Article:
ALAMO — It was late Friday afternoon, and rain clouds were building over the mesas and mountaintops east of U.S. Route 93 in south-central Nevada.
The sage smelled sweet.
The cashier at the Sinclair filling station and general store in this community of about 1,000 ranchers and other friendly folks was ringing up a copy of the Lincoln County Record.
There was a front-page story about the high school football season opener pitting Pahranagat Valley against Wells, the visitors from up near the Idaho border.
“You goin’ to the game?” a man from the city asked Nicole the checkout girl.
“I have a meeting tonight,” she said.
“But this is the big one,” the man from the city said. “Ninety-four wins in a row! The one for the eight-man high school football record book.”
Nicole the checkout girl looked a little sheepish when the magnitude of the occasion was explained.
She said her meeting probably would be over by halftime, and that she most likely would catch the second half.
By halftime, Pahranagat Valley led 46-0. At the end of the game, after the big dogs of Nevada eight-man football wearing the blue and gold uniforms were called off in a most magnanimous gesture, it was 54-8.
So this was it, win number 94 in succession for coach Ken Higbee, and a bunch of other Higbees, and a bunch of friendly folks sitting in the little stadium that Ken Higbee helped build with his own two hands.
This was the one for the record book — it moved the Panthers onto the top line all by themselves; it moved the eight-man side from Shattuck, Oklahoma, onto the second line. Shattuck, which had a 93-game winning streak from 2003 to 2009, opens its season Saturday against Corn Bible Academy.
There’s a certain charm to eight-man football played in the small towns of America. Starting with the names of the opponents.
For every teeming metropolis, there are dozens of dot-on-the-road map towns, and there is high school football that unifies them. It’s like a barn raising every Friday night.
The dot on the map called Alamo has a post office and a library and a Mormon church and two filling stations and a grill inside the Sinclair station called Chester’s Chicken to Go. A little south of town there is a wildlife refuge; a few miles to the north is an extraterrestrial highway. No, none of the friendly folks with whom I spoke has ever seen a little green man.
Alamo also is home to an out-of-this-world eight-man football team. Out here, E.T. doesn’t phone home. He phones in a good play for third-and-long.
Pahranagat Valley’s prep football winning streak is the third-longest on record, regardless of classification.
The 11-man standard belongs to mighty De La Salle from the Oakland, California, suburbs, which won 151 in a row from 1992 to 2003. There were more than 25,000 spectators at Qwest Field in Seattle when the Spartans lost 39-20 to Bellevue from Washington in the 2004 season opener, ending the streak.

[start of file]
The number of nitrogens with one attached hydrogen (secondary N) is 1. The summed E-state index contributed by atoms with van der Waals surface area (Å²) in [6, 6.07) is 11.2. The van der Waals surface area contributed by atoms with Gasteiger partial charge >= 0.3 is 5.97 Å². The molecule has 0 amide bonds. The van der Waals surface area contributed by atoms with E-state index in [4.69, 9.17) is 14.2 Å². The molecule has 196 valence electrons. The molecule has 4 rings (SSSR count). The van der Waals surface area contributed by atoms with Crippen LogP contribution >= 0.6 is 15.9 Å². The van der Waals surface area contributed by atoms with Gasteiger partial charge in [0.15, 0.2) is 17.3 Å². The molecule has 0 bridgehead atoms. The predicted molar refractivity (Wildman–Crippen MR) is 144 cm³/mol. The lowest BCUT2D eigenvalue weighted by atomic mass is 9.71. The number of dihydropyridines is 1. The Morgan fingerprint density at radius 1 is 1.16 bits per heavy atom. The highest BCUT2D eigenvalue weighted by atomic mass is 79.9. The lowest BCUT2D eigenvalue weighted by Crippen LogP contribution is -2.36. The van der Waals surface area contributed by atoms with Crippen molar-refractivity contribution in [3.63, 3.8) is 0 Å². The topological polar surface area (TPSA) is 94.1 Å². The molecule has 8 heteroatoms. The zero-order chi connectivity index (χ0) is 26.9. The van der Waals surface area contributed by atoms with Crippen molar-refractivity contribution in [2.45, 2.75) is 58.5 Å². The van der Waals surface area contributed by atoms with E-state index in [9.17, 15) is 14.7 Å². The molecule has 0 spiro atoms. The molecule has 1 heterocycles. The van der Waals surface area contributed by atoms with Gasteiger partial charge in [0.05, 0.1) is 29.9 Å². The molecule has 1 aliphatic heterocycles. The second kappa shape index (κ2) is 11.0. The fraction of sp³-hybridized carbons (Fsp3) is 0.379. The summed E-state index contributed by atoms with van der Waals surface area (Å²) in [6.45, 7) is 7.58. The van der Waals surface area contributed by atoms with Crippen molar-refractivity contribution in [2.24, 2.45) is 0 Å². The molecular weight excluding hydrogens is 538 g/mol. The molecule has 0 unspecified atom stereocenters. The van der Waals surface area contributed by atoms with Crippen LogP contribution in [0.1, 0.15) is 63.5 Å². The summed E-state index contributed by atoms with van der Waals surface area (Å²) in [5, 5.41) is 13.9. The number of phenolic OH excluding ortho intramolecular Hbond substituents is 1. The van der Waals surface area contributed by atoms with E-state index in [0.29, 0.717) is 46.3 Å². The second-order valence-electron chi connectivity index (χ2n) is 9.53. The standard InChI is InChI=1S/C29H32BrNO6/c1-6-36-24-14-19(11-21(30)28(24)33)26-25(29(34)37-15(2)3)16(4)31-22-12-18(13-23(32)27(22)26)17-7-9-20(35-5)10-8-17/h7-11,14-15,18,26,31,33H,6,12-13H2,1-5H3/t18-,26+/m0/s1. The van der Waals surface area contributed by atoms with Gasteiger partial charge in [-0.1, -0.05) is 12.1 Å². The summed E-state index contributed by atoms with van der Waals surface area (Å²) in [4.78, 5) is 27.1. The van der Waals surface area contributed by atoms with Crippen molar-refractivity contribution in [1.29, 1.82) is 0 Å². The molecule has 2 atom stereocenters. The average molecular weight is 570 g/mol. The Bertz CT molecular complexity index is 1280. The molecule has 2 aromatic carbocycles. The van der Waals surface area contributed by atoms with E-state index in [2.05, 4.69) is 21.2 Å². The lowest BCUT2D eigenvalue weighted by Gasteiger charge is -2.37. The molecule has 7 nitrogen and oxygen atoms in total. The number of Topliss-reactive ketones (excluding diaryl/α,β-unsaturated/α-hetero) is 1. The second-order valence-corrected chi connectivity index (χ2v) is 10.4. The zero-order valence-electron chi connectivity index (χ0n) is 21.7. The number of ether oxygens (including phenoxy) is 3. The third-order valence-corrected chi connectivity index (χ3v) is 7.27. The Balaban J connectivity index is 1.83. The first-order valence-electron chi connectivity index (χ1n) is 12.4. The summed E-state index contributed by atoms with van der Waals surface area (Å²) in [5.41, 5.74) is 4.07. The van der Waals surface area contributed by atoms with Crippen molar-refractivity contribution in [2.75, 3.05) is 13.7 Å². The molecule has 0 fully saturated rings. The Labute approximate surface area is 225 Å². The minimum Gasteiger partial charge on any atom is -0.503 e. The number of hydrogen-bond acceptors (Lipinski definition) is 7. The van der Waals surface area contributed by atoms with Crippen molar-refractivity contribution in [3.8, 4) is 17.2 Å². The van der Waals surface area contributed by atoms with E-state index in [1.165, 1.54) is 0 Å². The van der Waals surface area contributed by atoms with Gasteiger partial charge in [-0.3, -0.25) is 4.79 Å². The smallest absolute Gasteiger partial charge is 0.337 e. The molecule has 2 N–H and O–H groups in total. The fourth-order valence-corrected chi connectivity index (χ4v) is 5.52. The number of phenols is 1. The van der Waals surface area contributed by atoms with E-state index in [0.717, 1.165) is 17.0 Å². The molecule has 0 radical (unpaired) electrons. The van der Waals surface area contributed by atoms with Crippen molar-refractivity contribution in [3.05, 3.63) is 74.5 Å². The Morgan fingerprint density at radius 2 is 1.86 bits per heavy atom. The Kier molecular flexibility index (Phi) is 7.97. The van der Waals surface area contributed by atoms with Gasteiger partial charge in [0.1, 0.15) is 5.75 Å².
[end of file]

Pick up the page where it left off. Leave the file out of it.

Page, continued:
They showed the highlights on ESPN.
ESPN did not make it to Alamo on Friday night. But two years ago, NBC correspondent Harry Smith walked the sidelines during Pahranagat Valley’s victory over the Muckers from Tonopah. That was win No. 72 in the streak.
The Panthers’ last defeat was 26-24 to Carlin in the 2007 state semifinals. It hasn’t been an entire generation of Higbees since Pahranagat Valley last lost a football game, but it seems like it.
So this was a night to celebrate a fantastic achievement. It also was a night to look back at the bizarre turn of events that nearly ended the streak last September.
The Panthers stopped a gadget play against the Thatcher (California) Toads on fifth-and-12 from the Pahranagat 25-yard line to escape with a 34-30 victory.
That’s right. Fifth-and-12.
The guys on the chain gang apparently became confused during the final series and forgot to switch the down marker. It happens sometimes in eight-man football.
Ken Higbee, a tireless and unassuming molder of young men — Higbee’s father, Vaughn, was the Panthers’ first football coach; Ken’s brother, Brian, is one of his assistants; Ken’s son, Christian, is a running back/linebacker on this year’s team; Ken’s nephew, Garett, is an interior lineman — did not complain. Quite the contrary, he said it was a well-officiated game.
“The streak is completely secondary to everything we are doing.” Higbee said after the Panthers stopped that double reverse and again on the field before Friday’s game. “It’s (about) more than football here. It’s about these kids.”
The next day after that win against Thatcher, it was about taking his kids to the beach.
But Friday, it was mostly about football, and about molding young men, and getting the Panthers’ reserves some quality playing time in the second half — the second-stringers work hard in practice, too, Ken Higbee told his players at halftime.
It never did rain in Alamo, and there really wasn’t a whole lot of fanfare about the Panthers setting the winning-streak record. But everybody agreed the sage up here smelled awfully sweet.
Las Vegas Review-Journal sports columnist Ron Kantowski can be reached at email@example.com or 702-383-0352. Follow him on Twitter: @ronkantowski